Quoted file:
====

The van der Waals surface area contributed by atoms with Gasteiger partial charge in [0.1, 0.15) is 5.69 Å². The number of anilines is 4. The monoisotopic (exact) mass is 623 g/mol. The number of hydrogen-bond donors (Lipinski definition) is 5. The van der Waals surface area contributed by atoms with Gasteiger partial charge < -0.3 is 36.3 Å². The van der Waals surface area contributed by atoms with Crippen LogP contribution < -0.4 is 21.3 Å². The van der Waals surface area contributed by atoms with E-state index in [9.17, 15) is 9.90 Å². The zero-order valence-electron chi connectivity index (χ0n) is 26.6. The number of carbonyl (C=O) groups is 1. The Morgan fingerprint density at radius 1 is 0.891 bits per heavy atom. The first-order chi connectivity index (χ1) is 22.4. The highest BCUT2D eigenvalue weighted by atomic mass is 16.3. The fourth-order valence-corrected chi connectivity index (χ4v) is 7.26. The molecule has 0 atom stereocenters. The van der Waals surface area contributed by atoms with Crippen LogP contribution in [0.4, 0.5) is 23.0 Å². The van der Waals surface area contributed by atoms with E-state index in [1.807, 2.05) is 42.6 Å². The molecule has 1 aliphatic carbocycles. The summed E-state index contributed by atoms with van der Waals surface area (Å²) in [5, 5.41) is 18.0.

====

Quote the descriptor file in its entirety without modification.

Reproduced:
The van der Waals surface area contributed by atoms with Gasteiger partial charge in [0.1, 0.15) is 5.69 Å². The number of anilines is 4. The monoisotopic (exact) mass is 623 g/mol. The number of hydrogen-bond donors (Lipinski definition) is 5. The van der Waals surface area contributed by atoms with Gasteiger partial charge < -0.3 is 36.3 Å². The van der Waals surface area contributed by atoms with Crippen LogP contribution < -0.4 is 21.3 Å². The van der Waals surface area contributed by atoms with E-state index in [9.17, 15) is 9.90 Å². The zero-order valence-electron chi connectivity index (χ0n) is 26.6. The number of carbonyl (C=O) groups is 1. The Morgan fingerprint density at radius 1 is 0.891 bits per heavy atom. The first-order chi connectivity index (χ1) is 22.4. The highest BCUT2D eigenvalue weighted by atomic mass is 16.3. The fourth-order valence-corrected chi connectivity index (χ4v) is 7.26. The molecule has 0 atom stereocenters. The van der Waals surface area contributed by atoms with Crippen LogP contribution in [0.4, 0.5) is 23.0 Å². The van der Waals surface area contributed by atoms with E-state index in [1.807, 2.05) is 42.6 Å². The molecule has 1 aliphatic carbocycles. The summed E-state index contributed by atoms with van der Waals surface area (Å²) in [5, 5.41) is 18.0.